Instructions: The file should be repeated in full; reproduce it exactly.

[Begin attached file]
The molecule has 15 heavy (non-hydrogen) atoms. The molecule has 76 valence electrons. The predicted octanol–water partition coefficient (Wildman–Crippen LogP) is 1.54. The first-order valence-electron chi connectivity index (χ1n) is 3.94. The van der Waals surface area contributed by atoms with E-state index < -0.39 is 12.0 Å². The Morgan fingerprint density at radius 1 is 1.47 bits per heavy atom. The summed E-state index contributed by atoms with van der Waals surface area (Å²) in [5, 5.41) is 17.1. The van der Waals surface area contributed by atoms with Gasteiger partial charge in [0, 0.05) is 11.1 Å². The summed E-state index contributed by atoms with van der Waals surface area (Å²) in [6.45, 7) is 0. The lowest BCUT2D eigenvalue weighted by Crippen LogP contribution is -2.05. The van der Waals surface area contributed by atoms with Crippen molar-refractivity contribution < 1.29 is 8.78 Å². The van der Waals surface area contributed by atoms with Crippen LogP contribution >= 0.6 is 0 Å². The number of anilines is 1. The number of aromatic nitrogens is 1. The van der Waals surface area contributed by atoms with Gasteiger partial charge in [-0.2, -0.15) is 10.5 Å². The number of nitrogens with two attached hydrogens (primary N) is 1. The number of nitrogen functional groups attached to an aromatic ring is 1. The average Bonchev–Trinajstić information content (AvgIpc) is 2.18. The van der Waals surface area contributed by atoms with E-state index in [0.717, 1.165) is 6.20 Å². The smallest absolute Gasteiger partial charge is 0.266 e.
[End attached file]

The molecule has 15 heavy (non-hydrogen) atoms. The molecule has 76 valence electrons. The predicted octanol–water partition coefficient (Wildman–Crippen LogP) is 1.54. The first-order valence-electron chi connectivity index (χ1n) is 3.94. The van der Waals surface area contributed by atoms with E-state index < -0.39 is 12.0 Å². The Morgan fingerprint density at radius 1 is 1.47 bits per heavy atom. The summed E-state index contributed by atoms with van der Waals surface area (Å²) in [5, 5.41) is 17.1. The van der Waals surface area contributed by atoms with Gasteiger partial charge in [0, 0.05) is 11.1 Å². The summed E-state index contributed by atoms with van der Waals surface area (Å²) in [6.45, 7) is 0. The lowest BCUT2D eigenvalue weighted by Crippen LogP contribution is -2.05. The van der Waals surface area contributed by atoms with Crippen molar-refractivity contribution < 1.29 is 8.78 Å². The van der Waals surface area contributed by atoms with Crippen LogP contribution >= 0.6 is 0 Å². The number of anilines is 1. The number of aromatic nitrogens is 1. The van der Waals surface area contributed by atoms with Gasteiger partial charge in [-0.2, -0.15) is 10.5 Å². The number of nitrogens with two attached hydrogens (primary N) is 1. The number of nitrogen functional groups attached to an aromatic ring is 1. The average Bonchev–Trinajstić information content (AvgIpc) is 2.18. The van der Waals surface area contributed by atoms with E-state index in [0.717, 1.165) is 6.20 Å². The smallest absolute Gasteiger partial charge is 0.266 e.